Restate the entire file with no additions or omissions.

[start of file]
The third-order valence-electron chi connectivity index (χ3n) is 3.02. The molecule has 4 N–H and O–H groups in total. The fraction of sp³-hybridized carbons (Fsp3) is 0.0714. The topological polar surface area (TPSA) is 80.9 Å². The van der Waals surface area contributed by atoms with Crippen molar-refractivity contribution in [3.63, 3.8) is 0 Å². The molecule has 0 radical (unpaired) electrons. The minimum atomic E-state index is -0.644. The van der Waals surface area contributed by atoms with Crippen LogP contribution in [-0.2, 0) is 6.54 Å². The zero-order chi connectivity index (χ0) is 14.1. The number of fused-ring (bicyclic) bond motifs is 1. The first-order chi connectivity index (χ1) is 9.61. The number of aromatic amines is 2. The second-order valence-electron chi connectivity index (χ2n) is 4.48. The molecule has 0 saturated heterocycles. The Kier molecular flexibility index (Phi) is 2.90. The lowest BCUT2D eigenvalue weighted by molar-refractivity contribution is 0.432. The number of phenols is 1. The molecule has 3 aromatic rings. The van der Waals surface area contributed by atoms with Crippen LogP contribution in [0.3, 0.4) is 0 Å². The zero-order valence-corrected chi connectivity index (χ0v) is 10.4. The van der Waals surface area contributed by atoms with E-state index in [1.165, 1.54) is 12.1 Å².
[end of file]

The third-order valence-electron chi connectivity index (χ3n) is 3.02. The molecule has 4 N–H and O–H groups in total. The fraction of sp³-hybridized carbons (Fsp3) is 0.0714. The topological polar surface area (TPSA) is 80.9 Å². The van der Waals surface area contributed by atoms with Crippen molar-refractivity contribution in [3.63, 3.8) is 0 Å². The molecule has 0 radical (unpaired) electrons. The minimum atomic E-state index is -0.644. The van der Waals surface area contributed by atoms with Crippen LogP contribution in [-0.2, 0) is 6.54 Å². The zero-order chi connectivity index (χ0) is 14.1. The number of fused-ring (bicyclic) bond motifs is 1. The first-order chi connectivity index (χ1) is 9.61. The number of aromatic amines is 2. The second-order valence-electron chi connectivity index (χ2n) is 4.48. The molecule has 0 saturated heterocycles. The Kier molecular flexibility index (Phi) is 2.90. The lowest BCUT2D eigenvalue weighted by molar-refractivity contribution is 0.432. The number of phenols is 1. The molecule has 3 aromatic rings. The van der Waals surface area contributed by atoms with Crippen LogP contribution in [0.3, 0.4) is 0 Å². The zero-order valence-corrected chi connectivity index (χ0v) is 10.4. The van der Waals surface area contributed by atoms with E-state index in [1.165, 1.54) is 12.1 Å².